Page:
- A retainer fee is typically an advance payment on the hourly rate for a specific file. The lawyer puts the retainer in a trust account and deducts from that account the cost of services as they accrue. During the course of legal representation, clients should review periodic billing statements reflecting amounts deducted from the retainer. Most retainers are non-refundable unless labeled unreasonable by a court. If you decide to drop a case that your lawyer has worked on before the retainer has been exhausted, you may forfeit the remainder.
- Contingency fee: (Note: These are the rules for British Columbia. For
rules in other jurisdiction refer to the Law
Society for your jurisdiction) In a contingency fee agreement,
the lawyer acts for the client in return for a percentage of the money
the client wins in a lawsuit. If no money is recovered, the lawyer collects
no fee. Contingency fee agreements are common in personal injury claims,
product liability cases and class actions.
Contingency fee agreements must be in writing. Contingency fees are not permitted in family law cases involving child custody or access. They are permitted in other types of family law cases, but must be approved by the court.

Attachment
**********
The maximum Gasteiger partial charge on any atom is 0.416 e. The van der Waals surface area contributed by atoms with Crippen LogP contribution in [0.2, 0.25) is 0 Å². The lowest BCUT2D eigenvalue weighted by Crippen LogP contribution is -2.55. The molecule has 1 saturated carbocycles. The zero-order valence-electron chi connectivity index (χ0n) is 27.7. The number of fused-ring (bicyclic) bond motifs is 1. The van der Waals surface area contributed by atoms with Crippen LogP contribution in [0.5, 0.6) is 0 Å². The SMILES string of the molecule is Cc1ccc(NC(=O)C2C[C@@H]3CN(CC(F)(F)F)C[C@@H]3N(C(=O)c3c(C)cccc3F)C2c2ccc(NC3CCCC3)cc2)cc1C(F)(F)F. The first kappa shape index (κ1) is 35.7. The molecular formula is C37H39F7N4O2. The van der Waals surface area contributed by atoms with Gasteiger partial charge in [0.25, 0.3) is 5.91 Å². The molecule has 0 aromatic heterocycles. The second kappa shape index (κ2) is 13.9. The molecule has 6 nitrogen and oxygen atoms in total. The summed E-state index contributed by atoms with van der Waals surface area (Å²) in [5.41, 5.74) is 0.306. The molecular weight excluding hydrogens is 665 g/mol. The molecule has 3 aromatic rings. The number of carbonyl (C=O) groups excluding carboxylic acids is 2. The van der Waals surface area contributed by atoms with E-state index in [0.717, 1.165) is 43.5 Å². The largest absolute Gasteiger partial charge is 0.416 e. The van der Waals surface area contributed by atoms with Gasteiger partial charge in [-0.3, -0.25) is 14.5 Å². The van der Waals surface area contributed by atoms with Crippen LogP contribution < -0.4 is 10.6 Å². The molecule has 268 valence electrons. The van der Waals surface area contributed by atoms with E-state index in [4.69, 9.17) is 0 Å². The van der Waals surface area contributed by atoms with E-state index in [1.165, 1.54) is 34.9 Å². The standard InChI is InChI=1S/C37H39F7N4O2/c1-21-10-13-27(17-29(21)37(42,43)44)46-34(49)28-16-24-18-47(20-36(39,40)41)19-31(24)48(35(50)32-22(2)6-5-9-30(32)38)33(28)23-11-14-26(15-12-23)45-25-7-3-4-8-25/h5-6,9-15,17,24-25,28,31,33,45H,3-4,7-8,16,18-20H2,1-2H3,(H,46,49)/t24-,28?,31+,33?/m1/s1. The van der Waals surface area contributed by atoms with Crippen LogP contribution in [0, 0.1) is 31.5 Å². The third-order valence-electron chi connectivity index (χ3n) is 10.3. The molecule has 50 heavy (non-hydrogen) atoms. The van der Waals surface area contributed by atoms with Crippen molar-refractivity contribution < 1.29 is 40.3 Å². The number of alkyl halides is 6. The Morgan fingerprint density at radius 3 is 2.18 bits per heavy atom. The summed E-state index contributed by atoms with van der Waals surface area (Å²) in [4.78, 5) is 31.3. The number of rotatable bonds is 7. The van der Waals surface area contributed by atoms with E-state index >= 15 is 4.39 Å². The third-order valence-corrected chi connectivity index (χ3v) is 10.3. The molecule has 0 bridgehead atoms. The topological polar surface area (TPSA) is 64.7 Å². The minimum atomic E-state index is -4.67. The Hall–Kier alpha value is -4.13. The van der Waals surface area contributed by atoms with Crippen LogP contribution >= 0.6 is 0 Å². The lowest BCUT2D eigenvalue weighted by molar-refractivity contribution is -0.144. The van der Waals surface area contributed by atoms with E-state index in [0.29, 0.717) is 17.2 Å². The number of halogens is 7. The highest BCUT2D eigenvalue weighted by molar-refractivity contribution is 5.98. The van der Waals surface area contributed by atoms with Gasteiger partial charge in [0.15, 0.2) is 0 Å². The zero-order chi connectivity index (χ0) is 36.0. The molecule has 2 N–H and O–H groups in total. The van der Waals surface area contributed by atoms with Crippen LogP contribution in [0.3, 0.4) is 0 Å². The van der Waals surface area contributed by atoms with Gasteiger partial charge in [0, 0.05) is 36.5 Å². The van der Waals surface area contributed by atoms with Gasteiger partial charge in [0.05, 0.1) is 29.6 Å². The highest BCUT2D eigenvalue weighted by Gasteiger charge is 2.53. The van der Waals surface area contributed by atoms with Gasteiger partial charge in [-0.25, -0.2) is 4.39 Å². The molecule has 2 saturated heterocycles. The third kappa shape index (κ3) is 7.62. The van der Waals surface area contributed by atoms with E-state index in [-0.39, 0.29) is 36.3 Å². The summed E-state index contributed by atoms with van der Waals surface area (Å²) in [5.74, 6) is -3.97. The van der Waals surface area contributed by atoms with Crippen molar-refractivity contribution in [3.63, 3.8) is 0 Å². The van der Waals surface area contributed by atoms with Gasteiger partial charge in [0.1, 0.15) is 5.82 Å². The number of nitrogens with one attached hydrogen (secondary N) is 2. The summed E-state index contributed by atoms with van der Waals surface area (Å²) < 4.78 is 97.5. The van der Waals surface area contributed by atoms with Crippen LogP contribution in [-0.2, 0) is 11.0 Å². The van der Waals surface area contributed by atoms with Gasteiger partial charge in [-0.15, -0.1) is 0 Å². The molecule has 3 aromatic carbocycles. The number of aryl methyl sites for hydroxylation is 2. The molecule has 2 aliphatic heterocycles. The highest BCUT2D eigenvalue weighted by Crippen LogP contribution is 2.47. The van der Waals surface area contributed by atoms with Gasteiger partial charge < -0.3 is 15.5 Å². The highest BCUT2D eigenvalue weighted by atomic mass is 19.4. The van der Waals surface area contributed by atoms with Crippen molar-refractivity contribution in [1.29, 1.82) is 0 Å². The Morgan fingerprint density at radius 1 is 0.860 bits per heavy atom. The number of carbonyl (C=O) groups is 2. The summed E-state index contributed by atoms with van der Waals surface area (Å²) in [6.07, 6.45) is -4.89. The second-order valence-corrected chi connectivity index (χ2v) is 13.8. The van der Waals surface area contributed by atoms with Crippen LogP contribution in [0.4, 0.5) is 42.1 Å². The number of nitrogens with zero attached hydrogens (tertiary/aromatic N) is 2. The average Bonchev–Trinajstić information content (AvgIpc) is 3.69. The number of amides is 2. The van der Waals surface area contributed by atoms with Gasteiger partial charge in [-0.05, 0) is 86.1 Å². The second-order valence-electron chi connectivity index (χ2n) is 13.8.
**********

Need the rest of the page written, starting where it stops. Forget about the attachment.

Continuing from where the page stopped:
In a claim for personal injury or wrongful death arising out of a motor vehicle accident, the maximum contingency fee allowed is one-third of the amount recovered. In all other cases involving personal injury or wrongful death, the maximum allowed is 40% of the amount recovered. There are no maximum limits for contingency fees in cases not involving personal injury or wrongful death. Lawyers often vary their contingency fee rates depending on the amount of the claim, the degree of risk involved and the stage at which the case is resolved.
In most contingency fee agreements, the client is required to pay all disbursements, such as medical reports, court filing fees and photocopying charges, regardless of the outcome of the case.
How much can you expect to pay?
Rates for legal fees vary based on location, experience of the lawyer, and the nature of the matter. Rates may vary anywhere from $50 an hour to a $1,000 an hour or more.
In rural areas and small towns, lawyers tend to charge less, and fees in the range of $100 to $200 an hour for an experienced attorney are probably the norm. In major metropolitan areas, the norm is probably closer to $200 to $400 an hour. Lawyers with expertise in specialized areas may charge much more.
What about Disbursements (expenses and court costs)?
Lawyers refer to all billing items other than fees as "disbursements". Discuss with your lawyer anticipated miscellaneous costs so that you can estimate those costs up front and avoid any unpleasant surprises.
A law office typically has